• Ensure and guarantee the full and effective participation of Indigenous Peoples at all levels, respecting the processes based on consultation and free, prior and informed consent in accordance with the United Nations Declaration on the Rights of Indigenous Peoples
• Recognize, respect and strengthen the fundamental contribution of the traditional knowledge, innovations and practices of Indigenous Peoples.
• Review the concepts of development based on the accumulation of wealth that emphasizes unlimited exploitation of natural resources.
• We urge developed countries to agree on a framework of legally binding commitments on concrete
greenhouse gas emissions (GHG) reduction targets as the follow-up to the Kyoto Protocol that ends in 2012.
• We propose emissions reductions of at least 45% to 1990 levels by 2020 and at least 95% by 2050.
• Gradual elimination of the development of fossil fuels and a moratorium on new fossil fuel exploitation in or near Indigenous Peoples lands and territories, respecting the rights of Indigenous Peoples.
• Shared vision for long-term cooperation must not be limited to defining the increase of temperature and the concentration of GHG in the atmosphere, but rather it must include in an integral and balanced manner a set of financing, technological measures on adaptation, capacity building, patterns of production, consumption and other essential issues like the recognition of the rights of Mother Earth to reestablish our harmony with nature.
• Knowledge is universal and may not for any reason be subject to private property and use, and neither should its application in the form of technology. Developed countries should share their technology with developing countries.
• Technology transfer and installation should be immediate, timely, free of any costs, in harmony with Mother Earth and free of conditions, whether they are related to already patented technologies or unreleased information.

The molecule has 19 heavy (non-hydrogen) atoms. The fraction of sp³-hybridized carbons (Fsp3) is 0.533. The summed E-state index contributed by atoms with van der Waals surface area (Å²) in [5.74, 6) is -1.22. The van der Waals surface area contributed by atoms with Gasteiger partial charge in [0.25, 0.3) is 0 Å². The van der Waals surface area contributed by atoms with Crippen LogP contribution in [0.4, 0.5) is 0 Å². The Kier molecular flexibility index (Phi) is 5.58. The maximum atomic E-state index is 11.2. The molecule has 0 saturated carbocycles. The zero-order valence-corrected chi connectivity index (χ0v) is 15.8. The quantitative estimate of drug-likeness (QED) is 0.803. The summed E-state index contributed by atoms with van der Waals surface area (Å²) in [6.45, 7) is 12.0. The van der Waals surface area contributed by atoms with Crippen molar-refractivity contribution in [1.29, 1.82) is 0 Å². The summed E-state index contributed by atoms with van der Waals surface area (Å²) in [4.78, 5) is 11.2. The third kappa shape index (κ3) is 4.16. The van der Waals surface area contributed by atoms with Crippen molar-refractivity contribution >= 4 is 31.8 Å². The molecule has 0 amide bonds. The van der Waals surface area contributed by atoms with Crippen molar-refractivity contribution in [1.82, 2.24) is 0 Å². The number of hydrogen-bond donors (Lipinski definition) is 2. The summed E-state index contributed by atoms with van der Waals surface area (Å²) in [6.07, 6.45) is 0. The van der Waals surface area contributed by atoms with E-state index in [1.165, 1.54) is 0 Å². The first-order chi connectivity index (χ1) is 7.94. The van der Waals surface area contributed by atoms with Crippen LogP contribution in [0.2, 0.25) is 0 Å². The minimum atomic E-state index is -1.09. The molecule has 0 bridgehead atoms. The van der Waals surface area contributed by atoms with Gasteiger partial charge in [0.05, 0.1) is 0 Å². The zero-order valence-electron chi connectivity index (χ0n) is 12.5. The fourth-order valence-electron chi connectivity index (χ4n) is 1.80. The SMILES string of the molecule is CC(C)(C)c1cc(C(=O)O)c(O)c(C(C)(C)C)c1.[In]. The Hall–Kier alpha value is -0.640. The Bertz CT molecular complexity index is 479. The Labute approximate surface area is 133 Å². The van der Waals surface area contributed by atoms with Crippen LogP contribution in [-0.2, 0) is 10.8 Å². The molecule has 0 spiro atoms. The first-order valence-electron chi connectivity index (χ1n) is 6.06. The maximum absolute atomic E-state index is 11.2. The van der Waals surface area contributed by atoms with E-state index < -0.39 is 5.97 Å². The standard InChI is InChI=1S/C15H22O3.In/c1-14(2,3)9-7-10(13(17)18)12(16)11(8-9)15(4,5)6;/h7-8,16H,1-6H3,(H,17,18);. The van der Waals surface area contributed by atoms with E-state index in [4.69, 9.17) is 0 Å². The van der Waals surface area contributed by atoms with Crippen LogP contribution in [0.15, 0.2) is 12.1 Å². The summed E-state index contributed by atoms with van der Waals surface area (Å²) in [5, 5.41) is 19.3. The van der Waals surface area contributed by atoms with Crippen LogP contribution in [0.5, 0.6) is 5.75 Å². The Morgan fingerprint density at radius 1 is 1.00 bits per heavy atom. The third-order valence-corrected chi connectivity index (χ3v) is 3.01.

• Establish guidelines for creating a multilateral and multidisciplinary mechanism for continuous participatory control, management and evaluation of technology exchange. These technologies should be useful, clean and socially appropriate.
• Establish a fund for financing and inventory of appropriate technologies that are free of intellectual property rights, especially patents that should be transferred from private monopolies to the public domain with free access and at low cost
Adaptation and mitigation:
• Guarantee respect, protection and promotion of indigenous peoples’ traditional knowledge and sustainable livelihoods, including the cultural and spiritual aspects.
• Public policies and funds should prioritize full recognition of indigenous peoples’ territory. Indigenous Peoples own natural resource use, management and conservation systems should be recognized and promoted.
• The monitoring, reporting and verification system should not be limited to measuring changes in forest coverage, but rather incorporate social variables, specifically those related to the fulfillment of indigenous rights.
• All mitigation and adaptation evaluation, recovery and development actions should incorporate indigenous peoples’ knowledge and technologies, subject to their free, prior and informed consent and also guarantee the full participation of indigenous experts.
• We demand that the UN Permanent Forum on Indigenous Issues recommend to the United Nations High Commission that Special Rapporteur on Human Rights and Fundamental Freedoms of Indigenous Peoples prepare a report about the impacts of climate change on indigenous peoples.